Ever tried a Geo. Bundy 3 for Alto? I just got one from a guy here on SOTW, and I think it would be a great classical piece! I don't know where it fits into the 'classical vs. jazz' piece portfolio, but it sounds more classical to me.
 

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Discussion Starter #15
The vintage Bundy pieces are definitely classically oriented, but I didn't want to try all of the vintage mouthpieces...there's just too many of them. I would guess that they'd be similar to a Buescher, with a little bit more brightness.


And I'm going to try and do one of these for tenor too...I've already started on it.
 

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Discussion Starter #16 (Edited)
srcsax said:
Nice List, but one correctiion is needed if you can edit.

"Morgan Symphonic (3C) - Long rollover baffle, round chamber, larger chamber (nearly as big as a Rascher piece). Excellent response, down to the lower end, very dark sound. Appears to be modeled on a Selmer Air-Flow C*. Very free blowing, with some resistence. Very good altissimo, although not as good as the Optimum. Available in SATB. Used by James Houlik on tenor."

The Air Flow has a smaller chamber than the Morgan and side wall are not as scooped. Perhaps you were thinking of a Selmer "Table" series tenor mouthpiece?

Houlik does not play a Morgan 3C. He does play on a piece that he designed with help of David Bilger and Ralph Morgan. It has a large facing, less baffle, large chamber and scooped side walls than the Morgan "C" or "L" mouthpieces. they are simply marked James Houlik. Both Bilger and Morgan made these pieces. Whle the bodies differ on the outside, they are the same inside and are lovely playing pieces.

I also think altismo is excellent on these a subjective to the player. I found the Optimum harder to play than the Houik. But, i have played that piece for some years now and am quit used to it.
Yes, you're right about the Table vs. Air-Flow...I was thinking of the Table version. I remember reading in Saxophone Journal that Morgan had based the "C" series on an old Selmer piece.

As far as Houlik goes, he plays on a Bilger-Morgan "Houlik" model, which is actually most similar to the Morgan "L" pieces, with a tip opening of .95 (on tenor). When I put his name on the Morgan post, I meant to say that he was the only "name" classical player I could think of who played Morgan pieces. I'll amend that to make it more clear. (I wish I knew why more people didn't play Morgan's pieces for classical work. They are great pieces, and one of the few that I think Rascher and French players could both use. They were based on a French Selmer mouthpiece, and play-tested by David Bilger, so you really get the best of both worlds!)

Speaking of Bilger, I couldn't get a Bilger "Gold" piece to try, but considering the history, I'd assume that they are similar to the Morgan 3C. (I have heard that the Bilger pieces may be going back into production soon, headed up by his widow. It's just a rumor right now.) I also didn't test the Lomax, which I've heard is a nice piece. I did test a Bamber Classic, but I see no reason to put that here, because it's really a student-line mouthpiece.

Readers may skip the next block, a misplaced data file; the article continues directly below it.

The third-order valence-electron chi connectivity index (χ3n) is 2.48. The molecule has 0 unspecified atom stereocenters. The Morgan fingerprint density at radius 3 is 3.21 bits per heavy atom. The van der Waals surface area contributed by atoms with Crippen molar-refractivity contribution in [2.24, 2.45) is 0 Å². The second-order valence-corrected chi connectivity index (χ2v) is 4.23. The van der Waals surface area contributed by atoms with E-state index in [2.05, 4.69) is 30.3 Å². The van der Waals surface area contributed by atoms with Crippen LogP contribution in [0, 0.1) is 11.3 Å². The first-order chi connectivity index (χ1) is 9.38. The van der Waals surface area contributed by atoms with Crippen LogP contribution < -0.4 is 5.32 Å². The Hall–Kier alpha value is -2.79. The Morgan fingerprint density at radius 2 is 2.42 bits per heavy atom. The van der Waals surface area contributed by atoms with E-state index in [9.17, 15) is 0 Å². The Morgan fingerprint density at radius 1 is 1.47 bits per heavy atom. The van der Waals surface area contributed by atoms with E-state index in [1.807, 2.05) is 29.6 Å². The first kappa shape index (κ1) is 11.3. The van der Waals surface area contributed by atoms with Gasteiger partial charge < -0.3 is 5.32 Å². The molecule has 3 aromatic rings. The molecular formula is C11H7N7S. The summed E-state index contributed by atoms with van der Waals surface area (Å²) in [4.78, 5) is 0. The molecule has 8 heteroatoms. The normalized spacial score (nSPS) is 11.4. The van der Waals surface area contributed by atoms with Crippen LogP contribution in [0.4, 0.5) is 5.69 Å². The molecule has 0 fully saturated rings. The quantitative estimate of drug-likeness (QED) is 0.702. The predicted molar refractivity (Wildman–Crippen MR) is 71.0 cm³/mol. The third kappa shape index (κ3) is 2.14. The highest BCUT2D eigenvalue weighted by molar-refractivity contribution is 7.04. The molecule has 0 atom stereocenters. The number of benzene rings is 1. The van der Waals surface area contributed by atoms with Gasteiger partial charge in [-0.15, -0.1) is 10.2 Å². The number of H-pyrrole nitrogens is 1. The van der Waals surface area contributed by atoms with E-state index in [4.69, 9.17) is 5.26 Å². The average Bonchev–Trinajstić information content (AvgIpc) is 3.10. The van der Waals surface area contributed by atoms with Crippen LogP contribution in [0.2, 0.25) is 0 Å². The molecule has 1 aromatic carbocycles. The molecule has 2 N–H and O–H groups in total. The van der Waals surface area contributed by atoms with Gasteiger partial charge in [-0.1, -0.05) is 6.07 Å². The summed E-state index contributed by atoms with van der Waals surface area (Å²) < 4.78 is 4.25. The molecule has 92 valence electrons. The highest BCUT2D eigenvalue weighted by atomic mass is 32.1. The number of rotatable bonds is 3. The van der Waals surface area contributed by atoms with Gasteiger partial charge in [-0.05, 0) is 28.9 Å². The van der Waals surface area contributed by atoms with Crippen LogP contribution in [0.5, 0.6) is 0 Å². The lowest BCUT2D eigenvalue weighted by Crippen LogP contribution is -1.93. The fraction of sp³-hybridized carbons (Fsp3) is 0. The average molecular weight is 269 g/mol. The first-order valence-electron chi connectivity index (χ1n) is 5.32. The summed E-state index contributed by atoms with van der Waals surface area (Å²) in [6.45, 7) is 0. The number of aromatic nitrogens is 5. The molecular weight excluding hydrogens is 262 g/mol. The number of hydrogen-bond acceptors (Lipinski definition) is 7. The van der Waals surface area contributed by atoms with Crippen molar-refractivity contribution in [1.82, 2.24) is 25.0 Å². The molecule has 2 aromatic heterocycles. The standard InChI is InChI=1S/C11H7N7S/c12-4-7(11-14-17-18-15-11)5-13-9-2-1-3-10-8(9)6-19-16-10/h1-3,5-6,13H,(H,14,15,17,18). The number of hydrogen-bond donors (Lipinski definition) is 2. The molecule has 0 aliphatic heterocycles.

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1) Morgan completely distances himself from the current Bilger mouthpieces. They are nothing alike. Ralph gave me this information himself.

2) Srcsax HAS the Houlik mouthpieces and studied with Houlik much more recently than I. Any place your info differs from his, he's likely to be the correct one.

3) George Wolfe would probably differ with you about whether the Bamber is a pro-quality mouthpiece. It's reputed to be the most faithful copy to date of the short-shank soloist. Mr. Wolfe certainly gets professional results from it. Just listen to his beautiful tone on Mozart's Canon Inversus on the America's Millennium Tribute series.

4) This is an interesting thread. I'm glad you started it.

Alan
 

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Your doing a great job J.

I played a Morgan 5L on tenor for a few years before i studied with Houlik. . They are somewhat similar pieces, but the 5L thins out in the palm keys. I have had the pleasure of selecting my pieces from a large selection from Houlik's "stash" and they all varied to some degree.

LOMAX Alto: I was one of the proto type testers and have two right here in front of me now.

They are made with a square chamber and similar to a Selmer SA80 design. Mine have slighly larger tip openings (C**, D) and have a French sound, but a tad more husky in tone. ALtissimo is easy, low end rather up front. Mine are thicker at the tip than a Selmer and i believe this gave me more of a heavy tongue. A cross between Germanic and French saxophone?
 

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Steve, have you played any of Lomax's soprano pieces? I'm certainly curious about those.
 

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Merlin,
At the time i was checking his pieces out he only made alto pieces. Never got a chance to try anything else.